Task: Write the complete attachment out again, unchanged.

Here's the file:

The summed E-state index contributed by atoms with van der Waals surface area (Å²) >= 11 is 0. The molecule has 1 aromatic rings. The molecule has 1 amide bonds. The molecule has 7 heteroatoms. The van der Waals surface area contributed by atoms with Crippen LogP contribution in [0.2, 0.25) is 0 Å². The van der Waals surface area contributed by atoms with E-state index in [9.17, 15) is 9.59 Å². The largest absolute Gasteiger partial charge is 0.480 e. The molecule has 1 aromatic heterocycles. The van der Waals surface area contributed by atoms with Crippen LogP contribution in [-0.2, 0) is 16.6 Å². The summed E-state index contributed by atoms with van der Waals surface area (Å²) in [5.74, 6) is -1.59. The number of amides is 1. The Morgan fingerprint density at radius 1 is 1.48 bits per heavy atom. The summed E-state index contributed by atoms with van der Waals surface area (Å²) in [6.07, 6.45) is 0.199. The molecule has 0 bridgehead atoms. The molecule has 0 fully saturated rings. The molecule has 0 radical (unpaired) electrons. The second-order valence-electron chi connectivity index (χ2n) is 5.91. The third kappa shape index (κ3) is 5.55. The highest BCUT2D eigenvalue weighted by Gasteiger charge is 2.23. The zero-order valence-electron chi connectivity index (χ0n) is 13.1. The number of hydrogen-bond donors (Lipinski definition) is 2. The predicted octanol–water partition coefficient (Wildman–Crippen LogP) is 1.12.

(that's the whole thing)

The summed E-state index contributed by atoms with van der Waals surface area (Å²) >= 11 is 0. The molecule has 1 aromatic rings. The molecule has 1 amide bonds. The molecule has 7 heteroatoms. The van der Waals surface area contributed by atoms with Crippen LogP contribution in [0.2, 0.25) is 0 Å². The van der Waals surface area contributed by atoms with E-state index in [9.17, 15) is 9.59 Å². The largest absolute Gasteiger partial charge is 0.480 e. The molecule has 1 aromatic heterocycles. The van der Waals surface area contributed by atoms with Crippen LogP contribution in [-0.2, 0) is 16.6 Å². The summed E-state index contributed by atoms with van der Waals surface area (Å²) in [5.74, 6) is -1.59. The number of amides is 1. The Morgan fingerprint density at radius 1 is 1.48 bits per heavy atom. The summed E-state index contributed by atoms with van der Waals surface area (Å²) in [6.07, 6.45) is 0.199. The molecule has 0 bridgehead atoms. The molecule has 0 fully saturated rings. The molecule has 0 radical (unpaired) electrons. The second-order valence-electron chi connectivity index (χ2n) is 5.91. The third kappa shape index (κ3) is 5.55. The highest BCUT2D eigenvalue weighted by Gasteiger charge is 2.23. The zero-order valence-electron chi connectivity index (χ0n) is 13.1. The number of hydrogen-bond donors (Lipinski definition) is 2. The predicted octanol–water partition coefficient (Wildman–Crippen LogP) is 1.12.